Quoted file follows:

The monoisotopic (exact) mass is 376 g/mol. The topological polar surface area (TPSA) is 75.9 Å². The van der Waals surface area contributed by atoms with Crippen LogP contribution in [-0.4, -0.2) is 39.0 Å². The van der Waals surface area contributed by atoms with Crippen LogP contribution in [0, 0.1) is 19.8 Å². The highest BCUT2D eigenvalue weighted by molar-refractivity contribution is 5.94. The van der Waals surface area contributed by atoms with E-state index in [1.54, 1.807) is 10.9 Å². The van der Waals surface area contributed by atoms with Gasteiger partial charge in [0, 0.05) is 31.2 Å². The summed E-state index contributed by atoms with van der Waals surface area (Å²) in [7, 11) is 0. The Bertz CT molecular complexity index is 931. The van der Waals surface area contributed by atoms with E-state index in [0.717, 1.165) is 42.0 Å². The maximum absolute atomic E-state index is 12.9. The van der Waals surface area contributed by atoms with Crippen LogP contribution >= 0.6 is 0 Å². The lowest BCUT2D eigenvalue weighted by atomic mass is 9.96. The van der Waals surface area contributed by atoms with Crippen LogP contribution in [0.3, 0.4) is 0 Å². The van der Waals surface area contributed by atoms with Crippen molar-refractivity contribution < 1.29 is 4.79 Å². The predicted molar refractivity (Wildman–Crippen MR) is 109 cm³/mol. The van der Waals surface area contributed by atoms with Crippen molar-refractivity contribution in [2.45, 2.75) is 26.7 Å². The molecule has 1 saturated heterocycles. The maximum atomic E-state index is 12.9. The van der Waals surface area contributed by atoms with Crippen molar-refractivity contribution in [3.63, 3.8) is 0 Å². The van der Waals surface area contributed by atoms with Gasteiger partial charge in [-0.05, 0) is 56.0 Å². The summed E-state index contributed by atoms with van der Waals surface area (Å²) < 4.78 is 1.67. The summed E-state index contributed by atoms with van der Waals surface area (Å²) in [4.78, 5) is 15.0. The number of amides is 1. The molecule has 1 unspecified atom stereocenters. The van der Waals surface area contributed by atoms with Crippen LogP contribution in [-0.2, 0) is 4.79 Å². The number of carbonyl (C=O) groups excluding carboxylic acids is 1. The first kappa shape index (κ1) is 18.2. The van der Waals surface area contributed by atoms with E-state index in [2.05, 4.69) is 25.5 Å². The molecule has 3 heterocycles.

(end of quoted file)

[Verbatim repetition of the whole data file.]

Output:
The monoisotopic (exact) mass is 376 g/mol. The topological polar surface area (TPSA) is 75.9 Å². The van der Waals surface area contributed by atoms with Crippen LogP contribution in [-0.4, -0.2) is 39.0 Å². The van der Waals surface area contributed by atoms with Crippen LogP contribution in [0, 0.1) is 19.8 Å². The highest BCUT2D eigenvalue weighted by molar-refractivity contribution is 5.94. The van der Waals surface area contributed by atoms with E-state index in [1.54, 1.807) is 10.9 Å². The van der Waals surface area contributed by atoms with Gasteiger partial charge in [0, 0.05) is 31.2 Å². The summed E-state index contributed by atoms with van der Waals surface area (Å²) in [7, 11) is 0. The Bertz CT molecular complexity index is 931. The van der Waals surface area contributed by atoms with E-state index in [0.717, 1.165) is 42.0 Å². The maximum absolute atomic E-state index is 12.9. The van der Waals surface area contributed by atoms with Crippen LogP contribution >= 0.6 is 0 Å². The lowest BCUT2D eigenvalue weighted by atomic mass is 9.96. The van der Waals surface area contributed by atoms with Crippen LogP contribution in [0.3, 0.4) is 0 Å². The van der Waals surface area contributed by atoms with Crippen molar-refractivity contribution < 1.29 is 4.79 Å². The predicted molar refractivity (Wildman–Crippen MR) is 109 cm³/mol. The van der Waals surface area contributed by atoms with Crippen molar-refractivity contribution in [2.45, 2.75) is 26.7 Å². The molecule has 1 saturated heterocycles. The maximum atomic E-state index is 12.9. The van der Waals surface area contributed by atoms with Crippen molar-refractivity contribution in [3.63, 3.8) is 0 Å². The van der Waals surface area contributed by atoms with Gasteiger partial charge in [-0.05, 0) is 56.0 Å². The summed E-state index contributed by atoms with van der Waals surface area (Å²) < 4.78 is 1.67. The summed E-state index contributed by atoms with van der Waals surface area (Å²) in [4.78, 5) is 15.0. The number of amides is 1. The molecule has 1 unspecified atom stereocenters. The van der Waals surface area contributed by atoms with Crippen LogP contribution in [-0.2, 0) is 4.79 Å². The number of carbonyl (C=O) groups excluding carboxylic acids is 1. The first kappa shape index (κ1) is 18.2. The van der Waals surface area contributed by atoms with E-state index in [2.05, 4.69) is 25.5 Å². The molecule has 3 heterocycles.